Cancer, whether localized or metastatic, may exert a wide variety of effects on the neurologic system. Direct mechanical effects of cancer, in the form of compression or invasion of neuronal tissue, are clearly deleterious to the function of the compromised tissue. Secondary physiologic responses to cancer or its therapy (such as malnutrition, decreased immune system function, or direct chemotherapeutic side effects) may also lead to neurologic compromise. Occasionally a well-defined neurologic syndrome arises in the absence of these complications and can be attributed to a "paraneoplastic" disorder. Some of these syndromes are thought to be the result of a misdirected attack of the body's immune system against normal neuronal tissue. The syndrome's effect may be manifest in close proximity to the tumor or in a distant, completely unrelated organ system. We present one such case in which retinopathy developed in a patient with a uterine malignancy.
History of Present Illness
A 60-year-old postmenopausal nulligravid woman presented to the Emergency Department with a three-week history of decreased visual acuity, worse in her right eye. She described decreased light perception in both eyes with difficulty discerning colors. She reported multiple black spots in both visual fields. She denied preceding headache, diplopia or other neurologic aberrations and had had no recent trauma.
Past Medical History
The patient's medical history was remarkable for hypertension noted in the remote past and for which no medications had been prescribed. She denied personal or family history of ocular pathology. She denied diabetes. Her obstetric, gynecologic, and surgical histories were unremarkable.
Medications and Allergies
None reported. The patient denied ingestion of herbal supplements.
She reported a more than 10-pack/year history of cigarette use but had quit over 15 years prior to her presentation.
Review of Systems
The patient reported light to moderate vaginal bleeding beginning nine months prior to presentation and occurring up to three times weekly. Her last normal menses had been nearly 10 years prior to this presentation, and she denied use of hormone replacement therapy. She denied sexual intercourse for many years and reported no symptoms of abdominal bloating or nausea, vomiting, excessive weight loss, fever, chills, or diarrhea. She had not had a Pap smear in over ten years.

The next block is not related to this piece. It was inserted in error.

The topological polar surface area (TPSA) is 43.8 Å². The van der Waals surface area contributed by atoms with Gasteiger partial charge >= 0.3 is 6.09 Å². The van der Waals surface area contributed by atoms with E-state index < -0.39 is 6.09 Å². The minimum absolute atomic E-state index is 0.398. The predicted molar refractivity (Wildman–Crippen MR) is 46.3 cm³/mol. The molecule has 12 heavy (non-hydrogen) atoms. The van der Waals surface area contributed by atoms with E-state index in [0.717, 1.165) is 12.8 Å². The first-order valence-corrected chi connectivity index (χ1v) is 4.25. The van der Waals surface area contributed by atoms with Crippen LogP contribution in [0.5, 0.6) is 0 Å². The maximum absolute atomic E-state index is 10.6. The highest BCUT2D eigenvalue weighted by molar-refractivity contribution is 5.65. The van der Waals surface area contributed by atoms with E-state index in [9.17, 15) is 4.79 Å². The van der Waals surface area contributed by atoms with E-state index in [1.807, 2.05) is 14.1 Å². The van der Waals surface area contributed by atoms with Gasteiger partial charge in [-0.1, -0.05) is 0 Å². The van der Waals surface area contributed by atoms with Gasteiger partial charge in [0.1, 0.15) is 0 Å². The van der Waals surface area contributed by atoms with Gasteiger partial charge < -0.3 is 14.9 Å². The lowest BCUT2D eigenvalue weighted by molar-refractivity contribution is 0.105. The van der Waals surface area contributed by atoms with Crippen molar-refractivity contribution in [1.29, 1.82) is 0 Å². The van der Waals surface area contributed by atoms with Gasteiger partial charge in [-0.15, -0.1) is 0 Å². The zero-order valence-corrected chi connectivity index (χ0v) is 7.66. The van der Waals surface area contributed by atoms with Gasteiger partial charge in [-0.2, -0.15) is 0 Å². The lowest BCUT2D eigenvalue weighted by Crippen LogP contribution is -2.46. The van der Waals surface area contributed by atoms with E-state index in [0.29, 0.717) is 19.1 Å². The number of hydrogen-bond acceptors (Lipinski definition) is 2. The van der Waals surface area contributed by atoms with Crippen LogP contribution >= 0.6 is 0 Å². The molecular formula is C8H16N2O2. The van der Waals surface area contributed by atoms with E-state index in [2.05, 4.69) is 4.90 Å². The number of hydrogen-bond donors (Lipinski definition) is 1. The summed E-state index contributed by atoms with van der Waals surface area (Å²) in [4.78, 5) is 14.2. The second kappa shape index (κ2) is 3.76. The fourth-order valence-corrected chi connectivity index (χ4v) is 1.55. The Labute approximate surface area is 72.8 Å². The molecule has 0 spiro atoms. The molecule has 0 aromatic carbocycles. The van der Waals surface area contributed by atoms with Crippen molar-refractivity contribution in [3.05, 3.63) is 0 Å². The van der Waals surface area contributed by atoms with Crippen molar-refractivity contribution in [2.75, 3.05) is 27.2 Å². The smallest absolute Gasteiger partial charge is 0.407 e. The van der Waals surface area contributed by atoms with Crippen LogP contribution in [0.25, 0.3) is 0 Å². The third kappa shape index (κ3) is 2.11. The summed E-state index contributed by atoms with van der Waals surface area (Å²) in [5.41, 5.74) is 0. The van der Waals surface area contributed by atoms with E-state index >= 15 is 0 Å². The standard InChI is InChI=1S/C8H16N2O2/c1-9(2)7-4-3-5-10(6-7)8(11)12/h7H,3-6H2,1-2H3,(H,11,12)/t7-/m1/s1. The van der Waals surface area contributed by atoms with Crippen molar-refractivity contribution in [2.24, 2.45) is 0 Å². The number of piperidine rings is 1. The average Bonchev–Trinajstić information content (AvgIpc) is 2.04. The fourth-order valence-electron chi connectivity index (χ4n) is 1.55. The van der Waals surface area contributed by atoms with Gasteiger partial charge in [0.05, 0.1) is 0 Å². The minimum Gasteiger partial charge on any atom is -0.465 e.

GENERAL: The patient was a mildly-cachectic appearing Caucasian female who appeared her stated age and was in no acute distress.
HEENT: HEENT exam was normocephalic and atraumatic. Ophthalmologic examination demonstrated normal external globes. Visual acuity was 20/100 OD and 20/70 OS. Her pupils were equal and reactive to light and accommodation. Extraocular movements were bilaterally intact without nystagmus. Intraocular pressure was 8-mm Hg OD and 10-mm Hg OS. Examination of the anterior chamber revealed an increased number of vitreous cells in both eyes. Funduscopic exam revealed normal optic discs, maculae and fovea with mildly attenuated arterioles bilaterally.
Electroretinography (ERG) demonstrated both flat blue-flash scotopic recordings and decreased wave amplitudes with delayed timing in both eyes, indicating damage to both rod and cone cells. Goldmann visual fields displayed extensive central field loss in the right eye and moderate peripheral field loss (with central sparing) in the left eye.
NEURO: Neurologic exam with attention to cranial nerves, motor strength, coordination, and mental status was nonfocal.
GENITAL: Pelvic examination demonstrated grossly normal external genitalia without evidence of enlarged groin lymph nodes. The vagina was atrophic but the cervix was notably bulky with a partially-visualized nodular-appearing mass suspicious for malignancy. A Pap smear was performed. Her uterus measured to 12-week size. The adnexae were nonpalpable.
The remainder of the patient's physical exam was unremarkable.
LABS: A complete blood count, blood chemistries, coagulation profile, and liver function tests were normal. A serum CA125 level was 33 U/ml. Cerebrospinal fluid evaluation by lumbar puncture was within normal range.
IMAGING: Computed tomography (CT) of the abdomen and pelvis revealed a large enhancing soft tissue mass in uterus and cervical lumen. Additionally, enlarged pelvic and retroperitoneal lymph nodes as well as multiple peritoneal implants (the largest measuring 7 x 6 cm) were present. Multiple hepatic lesions all measuring less than 1 cm were noted as well. Magnetic resonance imaging of the head with gadolinium contrast was normal.
DIAGNOSTIC STUDIES: Pap smear contained markedly atypical degenerating glandular cells suspicious for adenocarcinoma. A colposcopic evaluation revealed a 6-cm. endophytic mass with atypical vessels suggesting malignancy. Biopsies of the cervix were inconclusive. Endometrial biopsy demonstrated a single focus of well-differentiated adenocarcinoma as well as multiple sheets of poorly differentiated neoplastic cells. The depth of invasion was not determined. Staining of these cells for cytokeratin was negative leading to the diagnosis of carcinosarcoma.